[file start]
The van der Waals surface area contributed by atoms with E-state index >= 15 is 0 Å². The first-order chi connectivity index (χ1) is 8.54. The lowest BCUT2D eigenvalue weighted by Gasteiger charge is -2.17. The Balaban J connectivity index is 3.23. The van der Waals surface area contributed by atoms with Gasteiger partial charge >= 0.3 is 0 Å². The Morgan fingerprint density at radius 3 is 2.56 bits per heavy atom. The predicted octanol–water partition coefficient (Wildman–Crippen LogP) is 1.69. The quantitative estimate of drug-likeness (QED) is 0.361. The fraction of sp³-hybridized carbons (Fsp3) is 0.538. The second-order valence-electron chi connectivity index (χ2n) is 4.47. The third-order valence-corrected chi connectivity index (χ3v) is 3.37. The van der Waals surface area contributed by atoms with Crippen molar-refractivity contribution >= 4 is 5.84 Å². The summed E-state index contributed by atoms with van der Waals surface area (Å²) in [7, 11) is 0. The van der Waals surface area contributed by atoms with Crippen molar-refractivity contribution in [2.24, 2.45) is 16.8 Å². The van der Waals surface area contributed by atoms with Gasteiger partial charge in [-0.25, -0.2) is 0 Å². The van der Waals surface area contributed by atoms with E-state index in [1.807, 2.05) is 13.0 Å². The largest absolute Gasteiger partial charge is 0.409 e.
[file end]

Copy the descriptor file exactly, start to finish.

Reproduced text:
The van der Waals surface area contributed by atoms with E-state index >= 15 is 0 Å². The first-order chi connectivity index (χ1) is 8.54. The lowest BCUT2D eigenvalue weighted by Gasteiger charge is -2.17. The Balaban J connectivity index is 3.23. The van der Waals surface area contributed by atoms with Gasteiger partial charge >= 0.3 is 0 Å². The Morgan fingerprint density at radius 3 is 2.56 bits per heavy atom. The predicted octanol–water partition coefficient (Wildman–Crippen LogP) is 1.69. The quantitative estimate of drug-likeness (QED) is 0.361. The fraction of sp³-hybridized carbons (Fsp3) is 0.538. The second-order valence-electron chi connectivity index (χ2n) is 4.47. The third-order valence-corrected chi connectivity index (χ3v) is 3.37. The van der Waals surface area contributed by atoms with Crippen molar-refractivity contribution >= 4 is 5.84 Å². The summed E-state index contributed by atoms with van der Waals surface area (Å²) in [7, 11) is 0. The van der Waals surface area contributed by atoms with Crippen molar-refractivity contribution in [2.24, 2.45) is 16.8 Å². The van der Waals surface area contributed by atoms with Gasteiger partial charge in [-0.25, -0.2) is 0 Å². The van der Waals surface area contributed by atoms with E-state index in [1.807, 2.05) is 13.0 Å². The largest absolute Gasteiger partial charge is 0.409 e.